Prince William’s Stewart, Gun Dealers say Politicians Grandstanding on Gun Issue
By URIAH KISER
DALE CITY, Va. — As the call for gun buybacks gets louder, Prince William County’s leader said politicians should stop making a tragedy in Connecticut a political issue.
To the north, Fairfax County leaders are talking about a gun buyback program to help to get firearms off streets. One county leader suggested holding a buyback event annually.
Congressman Gerry Connolly, D-Fairfax, Prince William, also called for a gun buyback last month following the death of 20 children and six adults at Sandy Hook Elementary School in Connecticut in December.
But don’t look for any kind of gun buyback program in Prince William County. The police department has never held such an event, and Board of Supervisors Chairman Corey A. Stewart said they are a waste of time.
“There is no evidence, that I’ve seen, that gun buybacks work. This is a local issue, [Congressman Connolly] ought to stay out of it, and he should stop politicizing the tragedy in Connecticut,” said Stewart.
Also in December, Virginia Governor Robert F. McDonnell on WTOP Radio voiced his support for arming staff members inside school buildings.
Stewart, once more, cried foul.
“The governor should keep his fingers out of it too… all of these jerks, from the state to the federal level, who are trying to politicize the tragedy…it just pisses me off,” said Stewart, who is running to be the state’s next Lt. Governor.
Reversal of position
Stewart had a change of heart when it comes to police officers in Prince William County schools. On Tuesday, Stewart said he will withdraw his proposal to cut the school resource officer program. Initially, Stewart saw the move as a cost-effective move to put more officers on patrol. Now he wants to expand the program.
“The county staff and school staff, I would like to direct that you get together for a top-down review of school security in the county and look at recommendations on how we can cooperate and improve,” said Stewart at a meeting of the Board of County Supervisors.
Stewart, who lives in Woodbridge, has two children in Prince William County Public Schools and says he feels they are safe there.
Gun owners fear sales will be limited
Those who do not feel safe in the post Sandy Hook climate: gun owners who feel the government will pass new legislation to limit or stop the sale of semi-automatic handguns, rifles, and shotguns.
In Dale City this weekend, thousands came to a gun show at the VFW Post 1503 on Minnieville Road. Small firearms and accessories dealers set up tables and displayed their wares. Many said there has been a run on firearms in recent weeks.
“What happened at Sandy Hook is a tragedy. No one can dispute that, but we have a lot of people in Washington trying to politicize this issue and many don’t know what they are talking about,” said James Stoll, a small firearms dealer from Stafford.
Handguns, shotguns, rifles, and ammunition are all flying off the shelves and it’s becoming harder to replenish the inventory. Many dealers fear a panel in Washington led by Vice-President Joe Biden will recommend limiting the sale of firearms, though Stroll said he expects no major gun law changes from state lawmakers in Richmond, as Virginia is a “firearm friendly state,” said Stroll.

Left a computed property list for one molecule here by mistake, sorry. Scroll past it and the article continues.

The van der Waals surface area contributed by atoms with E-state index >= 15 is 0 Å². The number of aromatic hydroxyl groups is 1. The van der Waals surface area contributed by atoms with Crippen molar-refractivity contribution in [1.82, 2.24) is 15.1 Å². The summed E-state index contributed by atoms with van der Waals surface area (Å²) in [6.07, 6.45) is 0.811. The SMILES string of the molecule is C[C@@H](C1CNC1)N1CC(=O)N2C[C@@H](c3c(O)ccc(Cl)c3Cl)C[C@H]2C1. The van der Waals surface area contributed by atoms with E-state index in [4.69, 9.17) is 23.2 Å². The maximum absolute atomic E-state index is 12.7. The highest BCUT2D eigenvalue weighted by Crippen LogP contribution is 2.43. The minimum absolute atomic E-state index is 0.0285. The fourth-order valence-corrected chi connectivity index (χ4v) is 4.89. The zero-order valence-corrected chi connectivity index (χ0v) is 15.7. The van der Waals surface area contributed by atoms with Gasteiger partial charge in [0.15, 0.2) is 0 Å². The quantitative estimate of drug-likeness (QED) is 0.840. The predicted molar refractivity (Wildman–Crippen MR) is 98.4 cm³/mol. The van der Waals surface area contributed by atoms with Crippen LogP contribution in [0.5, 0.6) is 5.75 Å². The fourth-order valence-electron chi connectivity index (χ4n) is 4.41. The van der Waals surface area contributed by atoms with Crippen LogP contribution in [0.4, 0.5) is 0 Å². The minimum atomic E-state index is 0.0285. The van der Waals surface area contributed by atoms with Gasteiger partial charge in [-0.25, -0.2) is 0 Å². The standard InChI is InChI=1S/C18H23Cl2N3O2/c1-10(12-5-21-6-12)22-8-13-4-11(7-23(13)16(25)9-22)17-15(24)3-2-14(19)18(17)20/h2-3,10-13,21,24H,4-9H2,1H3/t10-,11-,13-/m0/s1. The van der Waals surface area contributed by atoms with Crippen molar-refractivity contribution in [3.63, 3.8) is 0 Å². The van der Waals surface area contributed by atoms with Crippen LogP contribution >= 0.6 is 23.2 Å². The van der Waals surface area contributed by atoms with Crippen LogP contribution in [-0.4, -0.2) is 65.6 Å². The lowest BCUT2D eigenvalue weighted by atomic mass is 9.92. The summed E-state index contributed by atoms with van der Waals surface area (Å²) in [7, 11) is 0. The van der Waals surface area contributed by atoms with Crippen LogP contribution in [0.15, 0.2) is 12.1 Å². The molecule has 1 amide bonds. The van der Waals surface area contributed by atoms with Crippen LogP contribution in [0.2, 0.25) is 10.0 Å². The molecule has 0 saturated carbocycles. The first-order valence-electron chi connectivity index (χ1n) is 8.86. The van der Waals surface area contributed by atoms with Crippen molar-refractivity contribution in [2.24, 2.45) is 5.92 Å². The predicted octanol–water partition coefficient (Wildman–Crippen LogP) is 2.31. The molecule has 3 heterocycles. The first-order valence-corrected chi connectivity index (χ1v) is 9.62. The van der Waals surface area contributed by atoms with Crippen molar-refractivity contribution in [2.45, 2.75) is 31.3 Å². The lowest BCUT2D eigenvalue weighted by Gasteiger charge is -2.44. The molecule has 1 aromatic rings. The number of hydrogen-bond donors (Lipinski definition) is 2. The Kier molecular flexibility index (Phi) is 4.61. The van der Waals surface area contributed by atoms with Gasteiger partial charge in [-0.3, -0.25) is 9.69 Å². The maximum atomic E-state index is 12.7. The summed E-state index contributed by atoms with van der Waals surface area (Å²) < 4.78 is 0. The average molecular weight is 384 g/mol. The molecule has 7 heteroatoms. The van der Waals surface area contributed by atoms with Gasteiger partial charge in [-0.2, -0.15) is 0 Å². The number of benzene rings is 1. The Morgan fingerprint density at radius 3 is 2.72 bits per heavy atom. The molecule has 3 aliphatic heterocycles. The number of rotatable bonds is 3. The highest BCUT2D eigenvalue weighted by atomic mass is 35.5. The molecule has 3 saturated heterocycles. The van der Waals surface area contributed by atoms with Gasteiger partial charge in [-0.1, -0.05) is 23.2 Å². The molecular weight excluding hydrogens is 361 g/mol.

Buying for protection
Bob Watson, of Woodbridge, leads a firearms safety training certified by the National Rifle Association. About 50 percent of his customers are women, a changing trend in his customer base.
“It’s good to see more and more people come to us to learn that this piece of equipment they’ve purchased has a proper operation and storage procedures,” said Watson.
He doesn’t know why more of his customers are female, but people in their 40s and 50s are buying weapons to protect their families, and those in their 60s are buying guns because many feel vulnerable, Watson said.
Before heading to the shooting range for the day-long training, a brief kum-ba-ya session where people talk about why they purchased a firearm and where they plan to use it.
When it comes to purchasing a gun, the first part of the transaction is about conversation. Small gun dealers like Stroll are the last in line to prevent firearms from getting into the wrong hands. Before the sale, he talks with his customers about what type of gun they are interested in, and can usually get other background information like job, recreation interests, and past gun purchase information.
“When I do sit with a customer, it can seem like I’m chatting them up. It’s not a chat, it’s an interrogation,” said Stroll.
Everyone who purchases a gun in Virginia is entered into the state police V Check system at the point of sale, after they fill out federal and state forms. A photo ID (in most cases a Virginia’s driver’s license) and a second form of ID that mirrors the information on the photo ID are required at the time of sale.
The V Check system bills itself as one of the most complete records repositories in the nation capable of checking criminal histories and rendering immediate information about who has legal access to firearms.
Stroll once red flagged a customer after feeling uncomfortable about a potential sale — a Marine sergeant whom appeared unfamiliar with the $3,000 in guns that he wanted to purchase from him. But a check of the V Check database cleared the Marine, and Stroll’s suspicion proved to be unfounded.